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Notes on actinomycosis, and its transmissibility to the human subject

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Barnard, Charles E (1890) Notes on actinomycosis, and its transmissibility to the human subject. Papers and Proceedings of the Royal Society of Tasmania. pp. 254-259. ISSN 0080-4703

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Abstract

I refer to the question of the transmissibility of
some bovine diseases to human beings by the consumption of
the meat of diseased animals.
The primary object of my paper is to show that there is
prevalent amongst the cattle in Tasmania, as well as in the
adjacent colonies, from which we obtain a large proportion of
our meat supply, a disease which resembles tuberculosis in
some respects, but differs from it in the specific micro-organism
that is the cause of the disease, and yet, like tuberculosis, is
transmissible to the human subject, and is almost as
distressing in its consequences.
Soon after the publication of the discovery of the
actinomyces or ray-fungus iu diseased cattle, the same
vegetable parasite was found in man; and it was then seen
that the tumours in the bovine species presented great
similarity to those found in the human subject, leading to the
presumption that it was identically the same disease.
It has been shown by experiment that the introduction of
the fungus by inoculation into a calf has produced swellings
which contained the characteristic clubs of the fungus, thus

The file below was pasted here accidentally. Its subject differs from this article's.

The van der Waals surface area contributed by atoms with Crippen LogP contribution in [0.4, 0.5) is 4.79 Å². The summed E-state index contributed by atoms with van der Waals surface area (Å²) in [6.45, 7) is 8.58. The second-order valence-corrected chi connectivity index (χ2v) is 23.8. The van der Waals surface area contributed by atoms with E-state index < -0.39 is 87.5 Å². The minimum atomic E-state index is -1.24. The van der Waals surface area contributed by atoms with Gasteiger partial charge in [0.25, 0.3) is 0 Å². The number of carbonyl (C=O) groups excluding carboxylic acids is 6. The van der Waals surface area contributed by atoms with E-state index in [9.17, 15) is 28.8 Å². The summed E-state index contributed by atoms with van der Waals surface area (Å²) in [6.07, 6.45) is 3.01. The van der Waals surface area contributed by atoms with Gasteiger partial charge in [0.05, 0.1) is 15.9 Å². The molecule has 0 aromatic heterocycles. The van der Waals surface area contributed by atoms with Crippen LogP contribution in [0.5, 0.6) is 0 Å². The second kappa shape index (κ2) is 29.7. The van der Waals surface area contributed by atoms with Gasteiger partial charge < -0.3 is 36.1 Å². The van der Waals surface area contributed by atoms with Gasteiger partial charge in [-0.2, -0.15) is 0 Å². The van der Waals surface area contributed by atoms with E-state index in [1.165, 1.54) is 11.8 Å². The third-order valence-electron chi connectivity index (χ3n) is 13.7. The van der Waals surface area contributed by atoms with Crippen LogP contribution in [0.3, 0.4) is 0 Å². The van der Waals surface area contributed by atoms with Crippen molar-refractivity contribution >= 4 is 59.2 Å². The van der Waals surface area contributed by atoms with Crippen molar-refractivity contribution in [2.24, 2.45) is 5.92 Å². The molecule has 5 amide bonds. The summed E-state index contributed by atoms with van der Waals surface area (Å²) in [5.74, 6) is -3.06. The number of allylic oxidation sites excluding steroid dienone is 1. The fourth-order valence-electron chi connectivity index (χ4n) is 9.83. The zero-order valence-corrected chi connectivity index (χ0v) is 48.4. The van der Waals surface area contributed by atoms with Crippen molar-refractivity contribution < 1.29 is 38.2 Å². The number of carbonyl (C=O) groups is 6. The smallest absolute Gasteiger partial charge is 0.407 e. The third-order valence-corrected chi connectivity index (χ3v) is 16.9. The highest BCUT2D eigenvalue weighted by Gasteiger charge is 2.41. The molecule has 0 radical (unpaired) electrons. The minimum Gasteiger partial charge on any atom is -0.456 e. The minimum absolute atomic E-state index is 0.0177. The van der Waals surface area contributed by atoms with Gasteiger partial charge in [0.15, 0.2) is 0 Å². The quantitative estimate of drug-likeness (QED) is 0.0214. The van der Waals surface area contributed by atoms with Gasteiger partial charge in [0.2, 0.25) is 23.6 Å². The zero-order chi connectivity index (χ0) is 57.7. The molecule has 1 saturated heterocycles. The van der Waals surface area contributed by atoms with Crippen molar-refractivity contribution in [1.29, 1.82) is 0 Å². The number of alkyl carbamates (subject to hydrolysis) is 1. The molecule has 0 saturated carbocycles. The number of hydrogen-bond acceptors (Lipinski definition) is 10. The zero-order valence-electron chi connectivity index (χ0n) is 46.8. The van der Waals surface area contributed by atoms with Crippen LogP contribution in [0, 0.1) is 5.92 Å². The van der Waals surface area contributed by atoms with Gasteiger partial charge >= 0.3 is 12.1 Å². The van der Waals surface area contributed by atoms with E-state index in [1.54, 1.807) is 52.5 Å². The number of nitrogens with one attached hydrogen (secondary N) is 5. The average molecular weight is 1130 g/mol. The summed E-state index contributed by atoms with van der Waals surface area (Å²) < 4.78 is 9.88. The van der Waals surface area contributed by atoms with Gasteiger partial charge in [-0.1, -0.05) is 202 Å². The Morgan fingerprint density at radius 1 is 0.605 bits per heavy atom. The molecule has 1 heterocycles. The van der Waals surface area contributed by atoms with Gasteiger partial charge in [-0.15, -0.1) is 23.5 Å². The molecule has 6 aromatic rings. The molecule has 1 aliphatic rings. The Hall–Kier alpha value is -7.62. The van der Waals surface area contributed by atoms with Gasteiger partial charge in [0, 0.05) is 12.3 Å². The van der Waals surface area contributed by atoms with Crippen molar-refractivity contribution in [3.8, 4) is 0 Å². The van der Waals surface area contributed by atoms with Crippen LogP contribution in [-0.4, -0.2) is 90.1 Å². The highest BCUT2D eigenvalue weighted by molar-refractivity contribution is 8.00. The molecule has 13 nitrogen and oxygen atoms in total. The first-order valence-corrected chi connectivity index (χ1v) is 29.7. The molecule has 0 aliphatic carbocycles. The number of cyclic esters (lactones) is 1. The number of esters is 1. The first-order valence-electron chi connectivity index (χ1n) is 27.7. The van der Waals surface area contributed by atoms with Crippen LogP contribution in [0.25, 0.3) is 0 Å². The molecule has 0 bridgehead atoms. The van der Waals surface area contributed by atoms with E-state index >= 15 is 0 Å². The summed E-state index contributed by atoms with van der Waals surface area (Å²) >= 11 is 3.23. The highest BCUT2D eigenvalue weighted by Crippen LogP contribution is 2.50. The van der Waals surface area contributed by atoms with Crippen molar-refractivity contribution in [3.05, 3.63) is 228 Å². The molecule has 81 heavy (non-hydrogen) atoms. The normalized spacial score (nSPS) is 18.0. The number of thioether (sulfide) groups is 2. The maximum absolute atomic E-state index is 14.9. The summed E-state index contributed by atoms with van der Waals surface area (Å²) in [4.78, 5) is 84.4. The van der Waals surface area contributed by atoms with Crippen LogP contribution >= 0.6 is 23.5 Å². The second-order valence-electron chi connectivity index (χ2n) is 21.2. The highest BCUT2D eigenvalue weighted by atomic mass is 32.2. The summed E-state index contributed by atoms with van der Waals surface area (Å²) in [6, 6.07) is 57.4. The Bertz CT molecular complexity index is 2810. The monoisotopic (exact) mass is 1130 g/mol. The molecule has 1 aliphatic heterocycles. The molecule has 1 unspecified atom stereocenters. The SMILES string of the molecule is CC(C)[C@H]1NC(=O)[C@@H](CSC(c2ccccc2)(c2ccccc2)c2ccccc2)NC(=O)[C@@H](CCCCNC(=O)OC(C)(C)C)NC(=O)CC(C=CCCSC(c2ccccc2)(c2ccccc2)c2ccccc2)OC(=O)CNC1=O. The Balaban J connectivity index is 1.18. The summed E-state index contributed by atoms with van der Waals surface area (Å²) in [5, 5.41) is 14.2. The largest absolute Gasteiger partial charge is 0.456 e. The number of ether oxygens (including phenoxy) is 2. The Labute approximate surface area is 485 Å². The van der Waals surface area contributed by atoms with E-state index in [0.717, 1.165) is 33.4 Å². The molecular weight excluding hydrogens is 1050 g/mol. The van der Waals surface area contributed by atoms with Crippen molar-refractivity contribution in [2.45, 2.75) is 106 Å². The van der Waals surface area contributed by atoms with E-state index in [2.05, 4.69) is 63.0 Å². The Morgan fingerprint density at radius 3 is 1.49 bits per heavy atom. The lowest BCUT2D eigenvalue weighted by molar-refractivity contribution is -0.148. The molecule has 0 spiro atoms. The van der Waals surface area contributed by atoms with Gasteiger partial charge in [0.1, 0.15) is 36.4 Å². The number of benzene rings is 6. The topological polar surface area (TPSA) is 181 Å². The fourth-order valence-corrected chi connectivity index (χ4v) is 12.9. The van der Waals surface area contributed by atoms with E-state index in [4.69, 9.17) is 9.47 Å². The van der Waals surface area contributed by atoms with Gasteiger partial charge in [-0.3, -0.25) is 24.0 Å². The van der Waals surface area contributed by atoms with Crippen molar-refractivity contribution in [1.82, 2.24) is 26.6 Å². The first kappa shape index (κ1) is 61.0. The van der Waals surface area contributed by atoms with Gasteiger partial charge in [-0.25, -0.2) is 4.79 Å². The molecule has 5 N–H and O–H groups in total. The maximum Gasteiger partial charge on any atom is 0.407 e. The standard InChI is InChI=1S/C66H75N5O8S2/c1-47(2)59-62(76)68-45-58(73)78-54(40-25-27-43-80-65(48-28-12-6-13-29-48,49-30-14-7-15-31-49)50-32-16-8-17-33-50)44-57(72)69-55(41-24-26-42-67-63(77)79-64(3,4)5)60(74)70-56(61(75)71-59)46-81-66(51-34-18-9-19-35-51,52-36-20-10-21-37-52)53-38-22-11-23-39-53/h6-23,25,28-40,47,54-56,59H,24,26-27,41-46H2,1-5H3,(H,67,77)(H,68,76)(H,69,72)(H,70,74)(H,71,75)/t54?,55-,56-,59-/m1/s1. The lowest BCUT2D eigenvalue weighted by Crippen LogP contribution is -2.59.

suggesting that this disease can be transmitted by direct
inoculation.
Many similar experiments have been made with a view to
prove the transmissibility of this vegetable parasite from
animal to animal, and in the majority of cases with a positive
result.

Item Type: Article
Keywords: Royal Society of Tasmania, Van Diemens Land, VDL, Hobart Town, natural sciences, proceedings, records
Journal or Publication Title: Papers and Proceedings of the Royal Society of Tasmania
Page Range: pp. 254-259
ISSN: 0080-4703
Collections: Royal Society Collection > Papers & Proceedings of the Royal Society of Tasmania
Additional Information:

In 1843 the Horticultural and Botanical Society of Van Diemen's Land was founded and became the Royal Society of Van Diemen's Land for Horticulture, Botany, and the Advancement of Science in 1844. In 1855 its name changed to Royal Society of Tasmania for Horticulture, Botany, and the Advancement of Science. In 1911 the name was shortened to Royal Society of Tasmania.

Date Deposited: 30 Jun 2013 22:50
Last Modified: 15 Sep 2017 01:07
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